Andy Jaros

Andy Jaros

VP Sales, Flex Logix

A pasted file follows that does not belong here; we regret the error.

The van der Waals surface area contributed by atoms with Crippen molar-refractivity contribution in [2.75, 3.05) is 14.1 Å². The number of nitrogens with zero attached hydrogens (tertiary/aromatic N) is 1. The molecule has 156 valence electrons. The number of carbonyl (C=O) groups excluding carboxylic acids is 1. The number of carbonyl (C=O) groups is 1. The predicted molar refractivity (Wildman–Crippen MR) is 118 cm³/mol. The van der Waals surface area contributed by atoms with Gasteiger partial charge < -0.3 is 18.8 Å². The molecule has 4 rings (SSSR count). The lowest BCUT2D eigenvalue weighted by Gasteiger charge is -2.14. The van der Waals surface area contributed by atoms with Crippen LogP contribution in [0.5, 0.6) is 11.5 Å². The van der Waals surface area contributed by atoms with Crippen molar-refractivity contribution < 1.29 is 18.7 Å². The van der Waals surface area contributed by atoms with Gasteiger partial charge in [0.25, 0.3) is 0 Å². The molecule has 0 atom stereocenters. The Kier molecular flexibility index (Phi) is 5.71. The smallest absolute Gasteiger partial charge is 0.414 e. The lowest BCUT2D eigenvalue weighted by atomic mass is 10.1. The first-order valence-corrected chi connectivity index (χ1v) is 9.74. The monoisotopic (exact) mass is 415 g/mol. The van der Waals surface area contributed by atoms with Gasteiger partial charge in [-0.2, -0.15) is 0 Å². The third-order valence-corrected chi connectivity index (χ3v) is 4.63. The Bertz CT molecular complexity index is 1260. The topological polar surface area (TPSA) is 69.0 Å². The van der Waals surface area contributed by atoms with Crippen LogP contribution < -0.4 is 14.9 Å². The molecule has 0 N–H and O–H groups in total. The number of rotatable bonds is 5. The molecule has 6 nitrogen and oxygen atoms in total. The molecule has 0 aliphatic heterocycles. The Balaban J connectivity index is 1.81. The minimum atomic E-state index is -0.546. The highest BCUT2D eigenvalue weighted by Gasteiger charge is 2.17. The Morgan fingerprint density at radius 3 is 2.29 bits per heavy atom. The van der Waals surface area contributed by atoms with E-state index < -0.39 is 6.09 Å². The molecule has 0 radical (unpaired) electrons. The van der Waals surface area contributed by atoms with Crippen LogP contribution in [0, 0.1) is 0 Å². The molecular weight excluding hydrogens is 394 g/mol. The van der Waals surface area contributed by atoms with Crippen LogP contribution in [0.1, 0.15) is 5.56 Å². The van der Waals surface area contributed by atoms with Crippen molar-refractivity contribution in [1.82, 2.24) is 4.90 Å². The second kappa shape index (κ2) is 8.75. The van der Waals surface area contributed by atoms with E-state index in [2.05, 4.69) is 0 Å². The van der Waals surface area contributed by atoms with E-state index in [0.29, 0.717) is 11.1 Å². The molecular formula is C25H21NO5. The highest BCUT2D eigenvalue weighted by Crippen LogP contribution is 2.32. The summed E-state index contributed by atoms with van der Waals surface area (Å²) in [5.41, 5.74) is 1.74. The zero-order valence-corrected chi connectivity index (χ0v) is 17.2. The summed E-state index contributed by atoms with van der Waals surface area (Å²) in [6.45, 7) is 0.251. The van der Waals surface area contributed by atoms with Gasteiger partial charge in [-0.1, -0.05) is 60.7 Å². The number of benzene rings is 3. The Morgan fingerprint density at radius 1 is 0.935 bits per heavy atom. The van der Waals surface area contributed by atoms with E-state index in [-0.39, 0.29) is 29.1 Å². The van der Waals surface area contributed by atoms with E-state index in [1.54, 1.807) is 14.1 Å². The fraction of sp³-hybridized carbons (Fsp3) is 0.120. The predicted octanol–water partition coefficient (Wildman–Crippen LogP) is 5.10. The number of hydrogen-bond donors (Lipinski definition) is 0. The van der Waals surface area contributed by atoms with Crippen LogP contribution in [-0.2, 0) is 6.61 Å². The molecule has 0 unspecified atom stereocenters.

MCUs come in a broad range of flavors, meaning you can pick the best one for the application with the right performance, feature set, peripherals, memory, and software programmability. So, then, why do many systems also use FPGAs next to the MCUs? Usually, it’s because there’s not a “perfect” MCU for their application. MCUs by definition are built to be generic for a wide variety of applications, or in the case of applications specific standard parts (ASSPs), targeting particular market segments. Customization is done with software. FPGAs come into play where embedded CPUs can’t execute the required workload efficiently and some level of hard logic is needed to process proprietary algorithms, support unique interface requirements or enable future system upgradability.